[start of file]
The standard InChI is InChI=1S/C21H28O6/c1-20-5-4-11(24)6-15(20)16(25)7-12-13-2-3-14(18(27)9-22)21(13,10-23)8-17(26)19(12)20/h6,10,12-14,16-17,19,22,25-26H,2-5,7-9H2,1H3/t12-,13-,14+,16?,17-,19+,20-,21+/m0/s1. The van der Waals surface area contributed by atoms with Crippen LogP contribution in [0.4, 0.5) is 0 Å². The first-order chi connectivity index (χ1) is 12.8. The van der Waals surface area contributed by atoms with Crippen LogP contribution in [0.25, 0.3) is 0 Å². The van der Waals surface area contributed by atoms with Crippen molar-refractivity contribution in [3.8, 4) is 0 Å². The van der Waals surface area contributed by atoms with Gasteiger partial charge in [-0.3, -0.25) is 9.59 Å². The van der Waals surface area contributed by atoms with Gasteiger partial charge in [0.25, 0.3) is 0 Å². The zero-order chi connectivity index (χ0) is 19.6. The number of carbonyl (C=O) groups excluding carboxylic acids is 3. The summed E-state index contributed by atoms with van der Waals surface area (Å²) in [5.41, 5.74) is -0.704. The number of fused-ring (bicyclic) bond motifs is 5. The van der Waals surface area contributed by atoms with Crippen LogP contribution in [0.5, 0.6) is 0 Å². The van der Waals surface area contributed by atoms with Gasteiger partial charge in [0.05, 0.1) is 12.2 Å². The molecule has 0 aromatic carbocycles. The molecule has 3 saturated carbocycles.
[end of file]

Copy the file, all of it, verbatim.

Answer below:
The standard InChI is InChI=1S/C21H28O6/c1-20-5-4-11(24)6-15(20)16(25)7-12-13-2-3-14(18(27)9-22)21(13,10-23)8-17(26)19(12)20/h6,10,12-14,16-17,19,22,25-26H,2-5,7-9H2,1H3/t12-,13-,14+,16?,17-,19+,20-,21+/m0/s1. The van der Waals surface area contributed by atoms with Crippen LogP contribution in [0.4, 0.5) is 0 Å². The first-order chi connectivity index (χ1) is 12.8. The van der Waals surface area contributed by atoms with Crippen LogP contribution in [0.25, 0.3) is 0 Å². The van der Waals surface area contributed by atoms with Crippen molar-refractivity contribution in [3.8, 4) is 0 Å². The van der Waals surface area contributed by atoms with Gasteiger partial charge in [-0.3, -0.25) is 9.59 Å². The van der Waals surface area contributed by atoms with Gasteiger partial charge in [0.25, 0.3) is 0 Å². The zero-order chi connectivity index (χ0) is 19.6. The number of carbonyl (C=O) groups excluding carboxylic acids is 3. The summed E-state index contributed by atoms with van der Waals surface area (Å²) in [5.41, 5.74) is -0.704. The number of fused-ring (bicyclic) bond motifs is 5. The van der Waals surface area contributed by atoms with Crippen LogP contribution in [0.5, 0.6) is 0 Å². The van der Waals surface area contributed by atoms with Gasteiger partial charge in [0.05, 0.1) is 12.2 Å². The molecule has 0 aromatic carbocycles. The molecule has 3 saturated carbocycles.